In this reflective article we set about to critically explore the UK’s Covid-19 emergency legislation. We argue that whilst, on the surface, it appears a reasonable response to an incredibly unusual, frightening and critical situation, we remain concerned about the long term implications of the most restrictive and coercive emergency legislation passed in the UK to date. We argue that the military metaphors currently in popular usage, act to obscure the long-term ramifications of this legislation. We discuss the possible implications for current and future social work practice and argue that far from being unusual, this legislation is a natural progression from the development and rapid growth of securitised social policy, represented, most starkly for example in current counter-terrorism work in which social work has been co-opted into.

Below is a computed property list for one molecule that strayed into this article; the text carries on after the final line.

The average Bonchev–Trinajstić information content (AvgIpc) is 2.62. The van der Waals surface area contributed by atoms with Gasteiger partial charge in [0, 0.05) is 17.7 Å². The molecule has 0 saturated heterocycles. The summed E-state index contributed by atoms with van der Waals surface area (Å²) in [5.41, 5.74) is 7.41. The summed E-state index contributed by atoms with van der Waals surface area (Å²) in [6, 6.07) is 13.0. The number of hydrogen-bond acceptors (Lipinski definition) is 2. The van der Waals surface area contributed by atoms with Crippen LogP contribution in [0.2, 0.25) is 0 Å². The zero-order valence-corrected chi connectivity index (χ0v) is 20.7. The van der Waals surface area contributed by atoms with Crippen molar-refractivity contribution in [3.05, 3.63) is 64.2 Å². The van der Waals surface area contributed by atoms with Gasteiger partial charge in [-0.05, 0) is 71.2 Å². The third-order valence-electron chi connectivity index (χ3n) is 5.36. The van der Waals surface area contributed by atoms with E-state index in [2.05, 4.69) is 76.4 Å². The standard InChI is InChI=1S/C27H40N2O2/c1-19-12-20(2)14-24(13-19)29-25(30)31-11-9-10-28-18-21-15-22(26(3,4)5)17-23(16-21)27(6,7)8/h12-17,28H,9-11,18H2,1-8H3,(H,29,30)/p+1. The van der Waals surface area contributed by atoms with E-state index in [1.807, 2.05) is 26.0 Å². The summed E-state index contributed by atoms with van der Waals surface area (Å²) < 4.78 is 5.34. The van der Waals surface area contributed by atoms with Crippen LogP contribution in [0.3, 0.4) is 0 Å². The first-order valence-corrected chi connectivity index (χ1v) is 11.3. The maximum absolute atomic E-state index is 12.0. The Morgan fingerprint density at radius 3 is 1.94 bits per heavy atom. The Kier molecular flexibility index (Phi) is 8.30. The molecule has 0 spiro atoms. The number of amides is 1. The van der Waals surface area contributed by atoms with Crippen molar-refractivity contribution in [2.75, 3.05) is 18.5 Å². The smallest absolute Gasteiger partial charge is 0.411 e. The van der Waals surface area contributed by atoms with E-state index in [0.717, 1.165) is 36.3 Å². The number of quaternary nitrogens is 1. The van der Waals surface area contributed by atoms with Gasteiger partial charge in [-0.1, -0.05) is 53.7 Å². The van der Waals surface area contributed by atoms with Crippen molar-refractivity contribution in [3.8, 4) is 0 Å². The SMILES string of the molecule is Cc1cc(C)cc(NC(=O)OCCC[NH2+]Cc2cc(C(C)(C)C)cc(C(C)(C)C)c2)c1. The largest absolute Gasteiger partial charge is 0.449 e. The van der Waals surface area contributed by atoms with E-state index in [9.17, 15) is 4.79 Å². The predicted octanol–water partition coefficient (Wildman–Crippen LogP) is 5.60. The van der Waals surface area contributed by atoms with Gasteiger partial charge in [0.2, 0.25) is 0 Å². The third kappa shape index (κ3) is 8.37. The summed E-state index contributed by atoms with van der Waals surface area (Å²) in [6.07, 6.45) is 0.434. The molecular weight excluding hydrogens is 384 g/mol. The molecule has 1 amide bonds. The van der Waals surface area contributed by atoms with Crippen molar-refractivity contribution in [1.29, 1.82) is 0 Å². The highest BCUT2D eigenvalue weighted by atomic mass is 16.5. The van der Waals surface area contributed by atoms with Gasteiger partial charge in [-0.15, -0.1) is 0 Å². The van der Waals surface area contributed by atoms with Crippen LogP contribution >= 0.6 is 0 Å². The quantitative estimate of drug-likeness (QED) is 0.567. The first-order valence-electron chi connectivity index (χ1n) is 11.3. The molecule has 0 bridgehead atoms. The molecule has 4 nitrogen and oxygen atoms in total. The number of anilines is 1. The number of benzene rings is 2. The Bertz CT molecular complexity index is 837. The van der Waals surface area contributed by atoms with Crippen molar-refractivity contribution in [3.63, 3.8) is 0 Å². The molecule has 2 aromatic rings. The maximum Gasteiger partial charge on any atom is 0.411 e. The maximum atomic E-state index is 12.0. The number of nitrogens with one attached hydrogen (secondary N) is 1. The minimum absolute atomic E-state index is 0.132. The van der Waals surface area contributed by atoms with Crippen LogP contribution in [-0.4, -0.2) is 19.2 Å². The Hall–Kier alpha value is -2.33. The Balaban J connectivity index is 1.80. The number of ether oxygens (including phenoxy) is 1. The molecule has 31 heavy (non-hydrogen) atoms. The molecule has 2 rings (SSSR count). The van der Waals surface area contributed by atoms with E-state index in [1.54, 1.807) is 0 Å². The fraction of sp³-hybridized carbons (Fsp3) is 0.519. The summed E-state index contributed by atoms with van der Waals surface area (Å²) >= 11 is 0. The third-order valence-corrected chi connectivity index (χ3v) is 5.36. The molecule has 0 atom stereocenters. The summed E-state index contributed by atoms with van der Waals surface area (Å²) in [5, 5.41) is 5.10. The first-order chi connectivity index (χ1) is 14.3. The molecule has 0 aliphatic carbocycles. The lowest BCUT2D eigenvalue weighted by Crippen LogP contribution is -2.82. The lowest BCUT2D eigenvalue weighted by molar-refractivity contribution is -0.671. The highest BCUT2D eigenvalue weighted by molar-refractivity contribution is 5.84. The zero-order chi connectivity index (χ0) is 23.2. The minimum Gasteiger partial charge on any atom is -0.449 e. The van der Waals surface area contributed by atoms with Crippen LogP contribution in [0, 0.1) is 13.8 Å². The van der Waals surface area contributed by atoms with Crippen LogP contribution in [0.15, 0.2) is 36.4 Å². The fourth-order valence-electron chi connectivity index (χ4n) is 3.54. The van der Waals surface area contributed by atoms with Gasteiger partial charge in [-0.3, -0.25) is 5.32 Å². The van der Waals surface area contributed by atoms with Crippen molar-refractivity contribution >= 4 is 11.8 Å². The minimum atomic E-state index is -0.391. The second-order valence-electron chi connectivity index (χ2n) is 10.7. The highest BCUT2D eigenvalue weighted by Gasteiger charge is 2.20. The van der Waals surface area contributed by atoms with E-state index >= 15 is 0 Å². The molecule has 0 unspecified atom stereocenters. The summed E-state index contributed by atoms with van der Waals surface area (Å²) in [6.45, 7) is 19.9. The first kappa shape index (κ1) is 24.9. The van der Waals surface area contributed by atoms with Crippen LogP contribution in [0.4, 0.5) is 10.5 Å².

© 2021 Social Work 2020-21 under Covid-19

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McKendrick, D. & Finch, J. 2020, 'Social work, Covid-19 and securitisation', Social Work 2020 under Covid-19 Magazine, 24 April. Available at: https://researchonline.gcu.ac.uk/en/publications/4e53dc55-3617-4a9b-9683-61ab0b8b73e9

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Last updated: 17 June 2022
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